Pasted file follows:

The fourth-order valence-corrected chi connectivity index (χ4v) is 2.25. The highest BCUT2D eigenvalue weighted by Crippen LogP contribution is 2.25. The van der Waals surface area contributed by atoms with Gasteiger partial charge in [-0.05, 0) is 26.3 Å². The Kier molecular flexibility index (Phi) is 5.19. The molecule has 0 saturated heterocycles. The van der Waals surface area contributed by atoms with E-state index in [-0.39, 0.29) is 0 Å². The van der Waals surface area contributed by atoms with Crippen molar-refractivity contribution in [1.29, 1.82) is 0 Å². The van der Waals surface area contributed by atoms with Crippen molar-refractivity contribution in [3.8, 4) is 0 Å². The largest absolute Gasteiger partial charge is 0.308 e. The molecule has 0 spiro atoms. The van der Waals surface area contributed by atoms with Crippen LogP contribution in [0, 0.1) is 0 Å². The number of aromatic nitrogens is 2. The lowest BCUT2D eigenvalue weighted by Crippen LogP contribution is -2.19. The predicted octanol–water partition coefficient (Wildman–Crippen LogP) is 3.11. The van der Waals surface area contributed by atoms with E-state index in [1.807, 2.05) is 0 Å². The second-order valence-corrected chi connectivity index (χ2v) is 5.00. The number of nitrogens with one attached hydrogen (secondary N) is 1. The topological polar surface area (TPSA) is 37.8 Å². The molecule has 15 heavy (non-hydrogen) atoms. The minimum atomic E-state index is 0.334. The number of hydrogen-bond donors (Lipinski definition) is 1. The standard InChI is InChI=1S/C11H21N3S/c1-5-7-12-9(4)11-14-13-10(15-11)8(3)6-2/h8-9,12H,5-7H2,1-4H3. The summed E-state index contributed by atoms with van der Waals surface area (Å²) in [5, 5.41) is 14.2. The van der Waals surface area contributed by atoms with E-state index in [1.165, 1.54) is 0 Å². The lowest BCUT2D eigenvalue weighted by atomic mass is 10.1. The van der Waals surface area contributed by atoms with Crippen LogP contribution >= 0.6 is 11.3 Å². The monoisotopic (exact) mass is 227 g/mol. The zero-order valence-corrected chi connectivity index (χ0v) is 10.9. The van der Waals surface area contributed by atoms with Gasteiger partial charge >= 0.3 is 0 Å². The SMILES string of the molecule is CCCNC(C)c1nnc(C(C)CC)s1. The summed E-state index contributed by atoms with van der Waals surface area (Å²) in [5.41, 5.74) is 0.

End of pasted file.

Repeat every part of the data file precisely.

The fourth-order valence-corrected chi connectivity index (χ4v) is 2.25. The highest BCUT2D eigenvalue weighted by Crippen LogP contribution is 2.25. The van der Waals surface area contributed by atoms with Gasteiger partial charge in [-0.05, 0) is 26.3 Å². The Kier molecular flexibility index (Phi) is 5.19. The molecule has 0 saturated heterocycles. The van der Waals surface area contributed by atoms with E-state index in [-0.39, 0.29) is 0 Å². The van der Waals surface area contributed by atoms with Crippen molar-refractivity contribution in [1.29, 1.82) is 0 Å². The van der Waals surface area contributed by atoms with Crippen molar-refractivity contribution in [3.8, 4) is 0 Å². The largest absolute Gasteiger partial charge is 0.308 e. The molecule has 0 spiro atoms. The van der Waals surface area contributed by atoms with Crippen LogP contribution in [0, 0.1) is 0 Å². The number of aromatic nitrogens is 2. The lowest BCUT2D eigenvalue weighted by Crippen LogP contribution is -2.19. The predicted octanol–water partition coefficient (Wildman–Crippen LogP) is 3.11. The van der Waals surface area contributed by atoms with E-state index in [1.807, 2.05) is 0 Å². The second-order valence-corrected chi connectivity index (χ2v) is 5.00. The number of nitrogens with one attached hydrogen (secondary N) is 1. The topological polar surface area (TPSA) is 37.8 Å². The molecule has 15 heavy (non-hydrogen) atoms. The minimum atomic E-state index is 0.334. The number of hydrogen-bond donors (Lipinski definition) is 1. The standard InChI is InChI=1S/C11H21N3S/c1-5-7-12-9(4)11-14-13-10(15-11)8(3)6-2/h8-9,12H,5-7H2,1-4H3. The summed E-state index contributed by atoms with van der Waals surface area (Å²) in [5, 5.41) is 14.2. The van der Waals surface area contributed by atoms with E-state index in [1.165, 1.54) is 0 Å². The lowest BCUT2D eigenvalue weighted by atomic mass is 10.1. The van der Waals surface area contributed by atoms with Crippen LogP contribution >= 0.6 is 11.3 Å². The monoisotopic (exact) mass is 227 g/mol. The zero-order valence-corrected chi connectivity index (χ0v) is 10.9. The van der Waals surface area contributed by atoms with Gasteiger partial charge >= 0.3 is 0 Å². The SMILES string of the molecule is CCCNC(C)c1nnc(C(C)CC)s1. The summed E-state index contributed by atoms with van der Waals surface area (Å²) in [5.41, 5.74) is 0.